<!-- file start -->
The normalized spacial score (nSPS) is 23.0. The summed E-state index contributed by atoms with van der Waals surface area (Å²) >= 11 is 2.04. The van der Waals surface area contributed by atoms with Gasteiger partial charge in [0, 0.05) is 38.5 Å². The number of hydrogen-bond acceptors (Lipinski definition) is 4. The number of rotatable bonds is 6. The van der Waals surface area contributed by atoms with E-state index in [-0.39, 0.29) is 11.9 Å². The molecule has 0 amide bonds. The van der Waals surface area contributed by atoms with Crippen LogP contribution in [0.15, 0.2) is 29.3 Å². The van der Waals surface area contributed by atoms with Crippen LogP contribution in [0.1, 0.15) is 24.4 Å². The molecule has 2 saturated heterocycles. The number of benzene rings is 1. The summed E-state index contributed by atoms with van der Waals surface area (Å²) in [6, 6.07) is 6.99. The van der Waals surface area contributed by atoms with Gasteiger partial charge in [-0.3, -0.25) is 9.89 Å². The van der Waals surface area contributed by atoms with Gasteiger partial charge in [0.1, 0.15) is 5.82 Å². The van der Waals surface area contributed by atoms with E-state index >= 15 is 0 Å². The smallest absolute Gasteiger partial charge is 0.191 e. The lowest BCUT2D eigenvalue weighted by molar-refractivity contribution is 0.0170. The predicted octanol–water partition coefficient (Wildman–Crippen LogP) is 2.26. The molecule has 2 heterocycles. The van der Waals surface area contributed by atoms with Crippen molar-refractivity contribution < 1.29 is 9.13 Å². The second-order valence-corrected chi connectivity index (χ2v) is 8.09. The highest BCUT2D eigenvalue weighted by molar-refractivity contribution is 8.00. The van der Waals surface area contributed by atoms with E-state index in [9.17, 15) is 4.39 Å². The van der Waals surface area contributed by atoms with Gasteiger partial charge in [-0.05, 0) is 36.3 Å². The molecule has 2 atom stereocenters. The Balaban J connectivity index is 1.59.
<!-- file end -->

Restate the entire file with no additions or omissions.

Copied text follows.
The normalized spacial score (nSPS) is 23.0. The summed E-state index contributed by atoms with van der Waals surface area (Å²) >= 11 is 2.04. The van der Waals surface area contributed by atoms with Gasteiger partial charge in [0, 0.05) is 38.5 Å². The number of hydrogen-bond acceptors (Lipinski definition) is 4. The number of rotatable bonds is 6. The van der Waals surface area contributed by atoms with E-state index in [-0.39, 0.29) is 11.9 Å². The molecule has 0 amide bonds. The van der Waals surface area contributed by atoms with Crippen LogP contribution in [0.15, 0.2) is 29.3 Å². The van der Waals surface area contributed by atoms with Crippen LogP contribution in [0.1, 0.15) is 24.4 Å². The molecule has 2 saturated heterocycles. The number of benzene rings is 1. The summed E-state index contributed by atoms with van der Waals surface area (Å²) in [6, 6.07) is 6.99. The van der Waals surface area contributed by atoms with Gasteiger partial charge in [-0.3, -0.25) is 9.89 Å². The van der Waals surface area contributed by atoms with Gasteiger partial charge in [0.1, 0.15) is 5.82 Å². The van der Waals surface area contributed by atoms with E-state index >= 15 is 0 Å². The smallest absolute Gasteiger partial charge is 0.191 e. The lowest BCUT2D eigenvalue weighted by molar-refractivity contribution is 0.0170. The predicted octanol–water partition coefficient (Wildman–Crippen LogP) is 2.26. The molecule has 2 heterocycles. The van der Waals surface area contributed by atoms with Crippen molar-refractivity contribution < 1.29 is 9.13 Å². The second-order valence-corrected chi connectivity index (χ2v) is 8.09. The highest BCUT2D eigenvalue weighted by molar-refractivity contribution is 8.00. The van der Waals surface area contributed by atoms with E-state index in [9.17, 15) is 4.39 Å². The van der Waals surface area contributed by atoms with Gasteiger partial charge in [-0.05, 0) is 36.3 Å². The molecule has 2 atom stereocenters. The Balaban J connectivity index is 1.59.